Each fall, I try to catch at least a handful of the new shows. We write about a lot of TV here, and I can’t tell you how many times I’ve been years behind the rest of you on a particular show. I need to at least try to keep up, or I never get any jokes.
Determined to not be a duck out of water if the next Game of Thrones or Community debuted this fall, I whipped up a spreadsheet of new show premiere dates and told my DVR to record a dozen or so pilots for me. As it turns out, finding the time to watch a dozen shows in a week is tricky, which is why you’re reading this at the end of October. Several shows, including Revolution, The M0b Doctor, Vegas and The Mindy Project, didn’t make me want to stop doing other things to watch, so they were out before I watched the entire first episode. A handful of others are on the bubble, like Last Resort, which I wouldn’t watch at all if not for Andre Braugher.
Four of the shows I watched ended up on my keeper list, because they had the right mix of interesting characters, good writing, talented cast (mostly), and overall chemistry.
Elementary (CBS) – I wanted to hate this, because I love BBC’s Sherlock. I sat down with all sorts of preconceived notions, ready to hate every second of it. Much to my own surprise, I liked the pilot enough to watch the three episodes I had saved in a row. The leads, Johnny Lee Miller and Lucy Liu, have great chemistry. Liu’s Watson could be developed more, we only know a handful of details about the character, and they don’t all add up to the character we see on the screen, but Liu does very well with what she’s given. There is definitely room for the show to grow, which could be especially challenging in the shadow of BBC’s masterpiece, but it’s far better than I thought it even could be, and it’s enough to dull the cravings in the long hiatus between seasons of Moffat’s show.
Go On (NBC) – I watched this for Matthew Perry, who I love. Go On isn’t perfect, it’s trying to balance touching and funny as well as workplace comedy and group-of-oddballs comedy, and it doesn’t always stick the landing. The cast is very large, and I get the sense the show doesn’t always know what to do with all of them. I’ve fallen in love with many shows that have similar struggles in the beginning, because they have the right ingredients for a good show, they just take a minute to figure out how to best blend all the elements together. Go On could be great, let’s just hope they figure out the magic before they lose the audience they’re going to need.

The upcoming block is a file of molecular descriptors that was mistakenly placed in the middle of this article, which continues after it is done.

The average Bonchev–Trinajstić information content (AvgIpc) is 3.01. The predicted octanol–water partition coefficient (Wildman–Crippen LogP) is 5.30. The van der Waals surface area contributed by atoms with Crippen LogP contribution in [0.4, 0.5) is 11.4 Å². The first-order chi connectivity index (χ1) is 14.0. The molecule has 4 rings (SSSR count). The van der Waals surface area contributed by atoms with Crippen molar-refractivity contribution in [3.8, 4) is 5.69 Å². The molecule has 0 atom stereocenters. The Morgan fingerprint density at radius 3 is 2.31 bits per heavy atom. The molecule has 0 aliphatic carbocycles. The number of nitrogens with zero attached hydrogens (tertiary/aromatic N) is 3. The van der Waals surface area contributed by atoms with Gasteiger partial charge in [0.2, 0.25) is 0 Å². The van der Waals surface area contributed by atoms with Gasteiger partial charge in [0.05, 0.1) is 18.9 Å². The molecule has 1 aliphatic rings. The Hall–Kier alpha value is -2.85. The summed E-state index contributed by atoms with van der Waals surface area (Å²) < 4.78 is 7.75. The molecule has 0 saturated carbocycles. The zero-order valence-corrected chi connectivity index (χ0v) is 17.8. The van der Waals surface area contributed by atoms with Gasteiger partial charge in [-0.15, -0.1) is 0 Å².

666 Park Avenue (ABC) – As our maven of pop culture, Catherine, told us last week, 666 Park Avenue is in danger of cancellation already. Noooo! This show is fantastic! Like Go On, it’s still working through a few opening kinks, but the pieces for a ridiculously fun, addictive show are already there. The young couple at the center of the show are a little bland, and I’ve been slow to warm to them, but Terry O’Quinn playing the motherfucking devil more than makes up for the vanilla protagonists. Vanessa Williams is equally fantastic, and the two of them play off of each other beautifully. The main serialized plotline is well-balanced with mysteries-of-the-week, some of which have been downright clever. This structure keeps Mr. and Ms. Generic White Leads from dragging everything down, and getting to know them in smaller chunks is making it easier to get invested in their tribulations. Given a solid chance, I think 666 Park Avenue could be worthy of my dear co-worker Slay Belle’s box wine and Twizzlers appointment TV.
Nashville (ABC) – I know. You don’t like country music. I don’t either, on any given day I’d probably rather listen to teeth being drilled. Liking country music is not a pre-requisite to loving the shit out of Nashville. I came for Connie Britton, I’m staying for all the over-the-top, delicious soap. Nashville has corrupt politics, sequins, banjos, sexy love polygons, shattered dreams and Powers Booth eating all the scenery, all rolled into one. I’m never missing it. And here’s the thing – the music is better than you think it’s going to be. T Bone Burnett, certified musical genius, who is also responsible for the music in The Hunger Games among many, many other things, is behind most of it, and you might find yourself surprised to have a few of the songs stuck in your head later. Like this one, for example:
Video found at this Daily Beast article about the song, which points out that it was originally written and performed by The Civil Wars, you can see their version below.
No genres capture the bittersweet agony of wanting something you can’t have quite like the folk and country genres do. Say what you will about the Swiftian bubblegum bullshit on the radio, there’s a side to country music I think I’ve underestimated.
Go watch these shows while you still can!
What shows did you pick up this season? Have you broken up with any already? Tell me all about it in the comments.